The sun may be waking up after almost a decade of relative calm, scientists say — and that could cause problems on Earth. According to a new report from Business Insider, The solar storms that rage on our star during its active period create bursts of electromagnetic energy that can affect everything from the power grid to GPS signals.

These so-called solar maximums occur roughly every 11 years, and they haven’t been much of a problem in the past. Scientists, however, fear that our reliance on electricity and interconnectivity could mean we’re far more vulnerable to their effects this time around.

The sun is a big ball of plasma, heated at its center. The plasma, which is made of charged particles, boils toward the surface, cools down, and sinks back toward the core again.


That motion, called convection, is what creates strong magnetic fields at the poles and smaller, local magnetic fields at the surface of the sun.

Every 11 years or so, the sun becomes “convectively unstable,” meaning its magnetic fields become so unstable that the magnetic north and south poles abruptly flip, throwing our star’s polarity out of whack, said Mathew Owens, a professor of space physics at the University of Reading.

That instability causes havoc in the magnetic fields at the surface of the sun, which become much more active. That’s when the solar maximum happens.

The sun is much more likely to throw energy our way during its maxima.  As the sun’s local magnetic fields get more tangled and crash into each other, they can explode. Energy and charged particles from the sun are then ejected into space.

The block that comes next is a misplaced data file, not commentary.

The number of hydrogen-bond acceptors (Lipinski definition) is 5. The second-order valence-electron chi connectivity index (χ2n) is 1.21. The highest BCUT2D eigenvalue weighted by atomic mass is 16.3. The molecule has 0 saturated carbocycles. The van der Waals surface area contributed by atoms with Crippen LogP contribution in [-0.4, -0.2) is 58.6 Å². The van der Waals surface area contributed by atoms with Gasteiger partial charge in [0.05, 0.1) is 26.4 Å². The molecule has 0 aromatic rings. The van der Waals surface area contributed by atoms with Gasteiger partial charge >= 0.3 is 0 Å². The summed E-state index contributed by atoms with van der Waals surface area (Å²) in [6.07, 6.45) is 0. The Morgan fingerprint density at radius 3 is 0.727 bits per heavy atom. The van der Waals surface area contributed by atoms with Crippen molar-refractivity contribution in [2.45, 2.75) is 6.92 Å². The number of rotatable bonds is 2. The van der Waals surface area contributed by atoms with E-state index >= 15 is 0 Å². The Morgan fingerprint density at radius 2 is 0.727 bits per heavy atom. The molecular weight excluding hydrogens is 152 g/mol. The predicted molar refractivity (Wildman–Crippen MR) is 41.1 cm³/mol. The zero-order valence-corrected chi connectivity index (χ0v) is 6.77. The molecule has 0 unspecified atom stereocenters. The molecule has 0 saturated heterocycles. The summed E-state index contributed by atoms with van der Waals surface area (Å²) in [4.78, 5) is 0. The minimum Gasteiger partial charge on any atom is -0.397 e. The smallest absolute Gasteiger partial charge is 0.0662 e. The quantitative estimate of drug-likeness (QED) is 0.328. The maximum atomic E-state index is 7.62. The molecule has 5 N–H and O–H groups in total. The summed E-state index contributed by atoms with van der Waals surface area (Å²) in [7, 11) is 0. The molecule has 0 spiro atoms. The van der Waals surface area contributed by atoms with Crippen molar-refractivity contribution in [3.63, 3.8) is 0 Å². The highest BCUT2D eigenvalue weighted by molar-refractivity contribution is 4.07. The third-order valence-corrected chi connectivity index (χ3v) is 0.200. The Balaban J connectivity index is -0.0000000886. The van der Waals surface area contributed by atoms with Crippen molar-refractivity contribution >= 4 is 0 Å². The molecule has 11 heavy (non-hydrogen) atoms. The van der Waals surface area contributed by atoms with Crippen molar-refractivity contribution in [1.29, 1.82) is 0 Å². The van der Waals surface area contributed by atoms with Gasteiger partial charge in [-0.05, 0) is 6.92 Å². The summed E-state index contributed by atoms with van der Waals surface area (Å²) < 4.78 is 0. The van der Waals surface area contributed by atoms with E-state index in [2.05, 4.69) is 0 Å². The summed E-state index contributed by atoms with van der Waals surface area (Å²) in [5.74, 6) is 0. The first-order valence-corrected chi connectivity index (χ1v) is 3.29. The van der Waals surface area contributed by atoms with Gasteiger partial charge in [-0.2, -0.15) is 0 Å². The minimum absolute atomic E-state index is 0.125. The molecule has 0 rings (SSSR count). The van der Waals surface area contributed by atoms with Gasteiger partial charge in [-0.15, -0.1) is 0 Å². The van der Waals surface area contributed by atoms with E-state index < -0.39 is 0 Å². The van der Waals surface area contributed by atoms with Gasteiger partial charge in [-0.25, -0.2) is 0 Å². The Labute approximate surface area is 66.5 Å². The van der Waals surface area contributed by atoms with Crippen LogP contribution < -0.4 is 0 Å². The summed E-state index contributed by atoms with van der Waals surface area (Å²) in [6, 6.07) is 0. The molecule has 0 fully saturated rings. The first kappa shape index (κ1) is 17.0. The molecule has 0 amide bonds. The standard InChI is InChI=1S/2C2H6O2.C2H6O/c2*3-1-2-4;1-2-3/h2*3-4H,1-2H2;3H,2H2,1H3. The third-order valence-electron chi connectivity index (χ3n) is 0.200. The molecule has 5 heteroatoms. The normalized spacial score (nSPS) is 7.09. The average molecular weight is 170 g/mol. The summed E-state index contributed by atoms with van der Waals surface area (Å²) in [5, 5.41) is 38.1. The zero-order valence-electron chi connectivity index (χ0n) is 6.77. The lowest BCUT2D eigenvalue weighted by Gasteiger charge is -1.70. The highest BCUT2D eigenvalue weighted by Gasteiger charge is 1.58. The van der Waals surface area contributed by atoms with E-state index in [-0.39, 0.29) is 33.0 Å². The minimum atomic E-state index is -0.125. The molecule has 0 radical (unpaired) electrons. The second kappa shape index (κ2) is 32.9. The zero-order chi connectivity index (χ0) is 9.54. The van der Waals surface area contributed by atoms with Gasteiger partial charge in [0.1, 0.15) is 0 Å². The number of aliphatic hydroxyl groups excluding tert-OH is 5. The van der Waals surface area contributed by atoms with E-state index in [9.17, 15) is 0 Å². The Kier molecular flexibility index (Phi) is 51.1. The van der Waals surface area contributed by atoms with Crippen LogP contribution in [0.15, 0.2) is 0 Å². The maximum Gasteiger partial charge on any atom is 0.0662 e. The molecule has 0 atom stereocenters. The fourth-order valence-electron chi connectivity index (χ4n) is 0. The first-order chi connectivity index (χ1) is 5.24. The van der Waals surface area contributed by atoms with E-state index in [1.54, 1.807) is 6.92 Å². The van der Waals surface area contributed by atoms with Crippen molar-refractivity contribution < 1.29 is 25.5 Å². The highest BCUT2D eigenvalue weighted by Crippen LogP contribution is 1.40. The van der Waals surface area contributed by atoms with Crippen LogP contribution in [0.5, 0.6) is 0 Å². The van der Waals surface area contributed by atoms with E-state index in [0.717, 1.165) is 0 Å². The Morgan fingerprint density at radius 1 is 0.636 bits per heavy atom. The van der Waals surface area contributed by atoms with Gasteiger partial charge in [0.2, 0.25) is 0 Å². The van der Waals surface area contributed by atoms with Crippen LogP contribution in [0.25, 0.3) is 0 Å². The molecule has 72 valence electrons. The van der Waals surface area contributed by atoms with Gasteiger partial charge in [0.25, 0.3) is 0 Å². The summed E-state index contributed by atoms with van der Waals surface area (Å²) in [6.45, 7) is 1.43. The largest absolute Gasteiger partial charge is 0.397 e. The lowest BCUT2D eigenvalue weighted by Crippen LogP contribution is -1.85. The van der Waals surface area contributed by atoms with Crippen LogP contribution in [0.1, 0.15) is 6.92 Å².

That energy can affect communication by messing with the ionosphere, a layer of charged particles in our upper atmosphere. That could cause problems for air travel.

“Space weather can ground flights,” Owens said, adding that the Federal Aviation Administration “won’t allow flights if they don’t have both radio and satellite communications.”

A 2023 study looking at flight records over 22 years found that planes were 21% more likely to be delayed by at least 30 minutes when the sun was very active.

The rays can change the magnetic fields in the ionosphere, which can affect GPS signals that have to pierce through that layer to reach Earth.

Radio signals sent from Earth also need to bounce off the ionosphere to get from one point to the other — that’s less efficient in rough space weather.

Granted, radio signals are much less important to basic communications today. But several industries use radio signals to back up their other communications systems in case of failure.